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Chin Ups For Biceps – The Often Neglected Arm Exercise For Bulging Biceps

Struggling To Build Big Arms? Hit Chin Ups For Biceps!

When it comes to building big biceps 99% of guys in the gym rely on variations of the dumbbell and barbell curl.
When their arm routine doesn’t yield the results they expect they simply add in an extra biceps curl variation or two…

If you want big biceps you MUST work on your chin ups!

the chin up is often neglected and forgotten as it’s deemed to be largely a back exercise… hit your chin ups for biceps with strict form and you’ll be surprised as to how effective it can be as an arm day staple exercise.

If you’re able to perform in excess of 10 bodyweight chin ups I recommended increasing the resistance and adding a weight belt with a 45lb plate.
If you’re struggling to perform bodyweight chin ups I recommended performing assisted chin ups with a resistance band (hook the band to your foot and loop it around the bar for some assistance).

Don’t have a resistance band? Jump up onto the bar and perform slow negatives!

Regardless of your current strength and ability there’s a chin up variation you can perform. No excuses.

The only way to get better at chin ups is to do them! Don’t skip pull-ups simply because you find them a struggle (I recall repping out sets of weighted dips with a 45lb plate before I could even perform 1 proper chin up so don’t get discouraged!).

Movement: Compound

Targets: Back & Biceps

Required: Pull-Up Bar

Optional: Weight belt for added resistance or resistance band for assistance

Chin Ups For Biceps Form

With Arms fully extended and slightly inside shoulder-width grasp your pull-up bar and assume a dead hang position with palms facing towards you.

Tilt your head to look slightly upward and maintain a small arch in your back, this will create the slight angle you’ll maintain in your torso for the duration of the set.

Drive your arms down and back, pulling through your back and biceps until your chin clears the bar (ideally reaching chest height with the bar).

Squeeze the biceps and hold the contracted position at the top of the rep for a second.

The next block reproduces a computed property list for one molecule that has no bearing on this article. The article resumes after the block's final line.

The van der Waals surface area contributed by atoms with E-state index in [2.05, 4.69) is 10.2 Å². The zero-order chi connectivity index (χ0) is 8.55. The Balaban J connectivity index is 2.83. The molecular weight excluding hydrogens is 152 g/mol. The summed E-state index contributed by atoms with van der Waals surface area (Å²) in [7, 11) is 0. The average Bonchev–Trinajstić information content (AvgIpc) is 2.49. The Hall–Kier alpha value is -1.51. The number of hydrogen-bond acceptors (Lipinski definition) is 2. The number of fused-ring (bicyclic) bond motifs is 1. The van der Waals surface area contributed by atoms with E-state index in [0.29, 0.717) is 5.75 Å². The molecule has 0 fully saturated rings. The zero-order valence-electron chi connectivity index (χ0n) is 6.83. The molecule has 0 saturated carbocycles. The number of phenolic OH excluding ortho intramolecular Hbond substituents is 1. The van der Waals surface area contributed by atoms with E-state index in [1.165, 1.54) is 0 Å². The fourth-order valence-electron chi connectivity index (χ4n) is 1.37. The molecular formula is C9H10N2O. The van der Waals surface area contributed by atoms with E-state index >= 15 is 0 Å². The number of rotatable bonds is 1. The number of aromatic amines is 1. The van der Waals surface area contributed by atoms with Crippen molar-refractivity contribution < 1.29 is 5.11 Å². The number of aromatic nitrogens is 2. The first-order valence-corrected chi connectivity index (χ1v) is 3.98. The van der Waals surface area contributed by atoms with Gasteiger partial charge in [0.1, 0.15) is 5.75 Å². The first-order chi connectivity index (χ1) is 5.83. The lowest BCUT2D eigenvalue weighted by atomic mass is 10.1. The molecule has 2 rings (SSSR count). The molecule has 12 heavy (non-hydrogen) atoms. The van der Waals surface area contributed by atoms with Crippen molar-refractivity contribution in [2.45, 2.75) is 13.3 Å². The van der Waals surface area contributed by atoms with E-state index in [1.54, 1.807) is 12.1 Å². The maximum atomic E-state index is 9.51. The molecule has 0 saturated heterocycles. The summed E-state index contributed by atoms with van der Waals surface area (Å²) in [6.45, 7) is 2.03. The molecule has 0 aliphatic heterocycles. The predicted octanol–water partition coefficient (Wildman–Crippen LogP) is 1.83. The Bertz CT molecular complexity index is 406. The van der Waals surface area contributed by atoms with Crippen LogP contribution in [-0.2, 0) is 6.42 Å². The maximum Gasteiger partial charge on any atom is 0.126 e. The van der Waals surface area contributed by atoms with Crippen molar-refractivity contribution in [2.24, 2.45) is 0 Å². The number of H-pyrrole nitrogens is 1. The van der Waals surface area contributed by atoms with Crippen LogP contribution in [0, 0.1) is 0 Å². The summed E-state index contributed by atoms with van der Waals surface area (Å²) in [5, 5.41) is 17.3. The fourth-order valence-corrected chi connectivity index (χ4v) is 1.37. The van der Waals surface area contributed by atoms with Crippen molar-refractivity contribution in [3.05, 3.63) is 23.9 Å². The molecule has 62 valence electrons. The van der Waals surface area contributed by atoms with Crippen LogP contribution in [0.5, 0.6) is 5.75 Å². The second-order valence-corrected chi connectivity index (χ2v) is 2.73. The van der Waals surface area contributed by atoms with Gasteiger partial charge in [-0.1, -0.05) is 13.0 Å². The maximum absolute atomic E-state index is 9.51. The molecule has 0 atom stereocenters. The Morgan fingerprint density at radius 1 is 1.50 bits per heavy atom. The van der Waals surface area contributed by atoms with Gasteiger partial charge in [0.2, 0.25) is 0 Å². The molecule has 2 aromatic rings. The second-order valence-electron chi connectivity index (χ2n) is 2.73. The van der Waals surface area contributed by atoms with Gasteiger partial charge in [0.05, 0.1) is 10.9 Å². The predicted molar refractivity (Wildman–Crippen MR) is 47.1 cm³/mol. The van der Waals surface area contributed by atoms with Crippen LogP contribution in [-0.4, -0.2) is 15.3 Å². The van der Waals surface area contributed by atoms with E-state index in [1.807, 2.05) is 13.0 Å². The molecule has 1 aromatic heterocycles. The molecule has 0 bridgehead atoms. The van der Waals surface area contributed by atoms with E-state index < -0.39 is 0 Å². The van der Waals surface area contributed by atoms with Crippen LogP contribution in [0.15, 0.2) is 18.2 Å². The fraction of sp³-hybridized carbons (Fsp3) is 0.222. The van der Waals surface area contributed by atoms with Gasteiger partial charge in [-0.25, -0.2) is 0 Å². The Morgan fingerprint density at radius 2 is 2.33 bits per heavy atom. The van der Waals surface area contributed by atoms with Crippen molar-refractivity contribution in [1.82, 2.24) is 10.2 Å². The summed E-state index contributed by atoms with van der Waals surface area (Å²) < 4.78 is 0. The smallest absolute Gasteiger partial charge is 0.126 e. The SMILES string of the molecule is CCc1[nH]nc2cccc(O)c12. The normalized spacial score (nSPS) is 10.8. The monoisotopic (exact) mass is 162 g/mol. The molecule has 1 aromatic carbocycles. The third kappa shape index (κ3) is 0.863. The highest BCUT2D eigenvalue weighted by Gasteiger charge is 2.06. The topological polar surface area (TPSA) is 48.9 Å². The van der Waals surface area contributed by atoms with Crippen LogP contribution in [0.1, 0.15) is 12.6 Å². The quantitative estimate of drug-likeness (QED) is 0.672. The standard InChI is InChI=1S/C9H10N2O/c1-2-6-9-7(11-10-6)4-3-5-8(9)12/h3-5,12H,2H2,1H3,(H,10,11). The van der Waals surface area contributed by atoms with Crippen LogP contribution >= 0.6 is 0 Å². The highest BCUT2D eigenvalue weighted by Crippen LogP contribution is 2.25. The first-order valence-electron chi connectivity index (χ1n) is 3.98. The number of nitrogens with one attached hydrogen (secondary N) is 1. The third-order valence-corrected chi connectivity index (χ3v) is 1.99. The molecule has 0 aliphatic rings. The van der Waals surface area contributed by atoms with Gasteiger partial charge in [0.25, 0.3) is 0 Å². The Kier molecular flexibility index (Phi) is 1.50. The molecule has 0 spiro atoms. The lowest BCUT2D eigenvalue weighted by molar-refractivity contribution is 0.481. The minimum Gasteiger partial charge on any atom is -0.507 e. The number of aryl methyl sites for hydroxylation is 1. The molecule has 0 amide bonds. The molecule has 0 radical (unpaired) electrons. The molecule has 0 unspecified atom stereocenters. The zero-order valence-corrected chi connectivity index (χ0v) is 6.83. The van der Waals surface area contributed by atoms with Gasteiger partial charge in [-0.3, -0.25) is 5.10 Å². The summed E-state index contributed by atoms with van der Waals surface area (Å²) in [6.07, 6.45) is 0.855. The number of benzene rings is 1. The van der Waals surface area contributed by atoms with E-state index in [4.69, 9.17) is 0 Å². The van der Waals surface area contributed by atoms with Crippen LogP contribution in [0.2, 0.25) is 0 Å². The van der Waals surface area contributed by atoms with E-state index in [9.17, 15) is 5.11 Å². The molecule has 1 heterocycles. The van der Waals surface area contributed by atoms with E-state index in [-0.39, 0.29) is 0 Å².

Slowly lower yourself back down to the dead hang starting position.

Repeat for the desired number of repetitions with this full range of motion.

Starting position – dead hang
Contraction at top of rep, pulling the bar to chest & squeezing the biceps

Chin Up Variations

Resistance Band Chin Ups

If you’re struggling to perform bodyweight chin ups I recommended performing assisted chin ups with a resistance band (hook the band to your foot and loop it around the bar for some assistance).

Weighted Chin Ups

If you’re able to perform in excess of 10 bodyweight chin ups I recommended increasing the resistance and adding a weight belt with a 45lb plate.

Isometric Hold Chin Ups

Perform a regular bodyweight chin up but instead of holding the contraction for a second at the top of the repetition opt to hold each contract for 10 seconds.
You’ll likely only be able to perform a few reps per set doing these isometric holds but they’re a fantastic way to burn out the biceps and build core strength.

Chin Up Negatives

We’re able to manage more weight on the negative portion of exercises, therefore if you cannot perform a bodyweight chin up opt to jump up and assume the top contracted position of a chin up, then slowly begin to lower yourself down until your arms are at a dead hang. Jump back up and repeat for reps.
This is how you’ll ultimately build the strength to start doing chin ups for biceps.

Common Chin Ups For Biceps Mistakes

Torso Positioning

Ensure you’re maintaining a slight arch in your back, if your torso is straight you’re going to end up hunching forward and will not be able to master the full chest to bar range of motion, ultimately resulting in an inferior contraction at the top of each repetition.

Poor Range of Motion

This is without a doubt the most common chin up mistake I see being made.
Focus on utilizing a FULL range of motion, from chest to bar down to a dead hang… if you’re only able to use a small range of motion it’s time to go back to the lower progression.
Can’t hit a full range of motion chin up? Focus on your full range of motion negatives until you can.

Not Increasing Resistance

Once you’re able to hit 8 – 10 bodyweight chin ups don’t settle there! Growth comes via progression overload.
Progression overload requires the tension on the targeted muscle to be increased – this means adding a dumbbbell between your legs or a weight belt with a 45lb plate around your waist.

Not Holding The Contraction

There’s no reason to rush your chin ups as you’re limiting tension on the biceps if you’re speeding through your reps.
Maintain a controlled pace and hold your contraction for a second on each rep.

Any Questions Regarding Chin Ups? Ask Below!

Scott J.
Scott J.https://ignorelimits.com
I’m SJ. I’m a fitness enthusiast and published author. I transformed my body from a skinny fat 135lbs with 18% body fat to a solid 192lbs at 8% body fat. I became qualified in a field I was passionate about. I founded several online businesses that allow me to pursue ideas and projects in my life that I am passionate about without having to constantly worry about money. I published several eBooks explaining the training and dieting techniques I used to achieve the body I have today. I learnt a plethora of new information on dieting and fitness by reading and applying what I read, to find out what does work and what doesn’t work, because as I’m sure you’ve noticed the health and fitness industry is full of non-sense claims and BS. I found out what was true and what worked for me and applied that knowledge. And you bet I had fun during the whole process.

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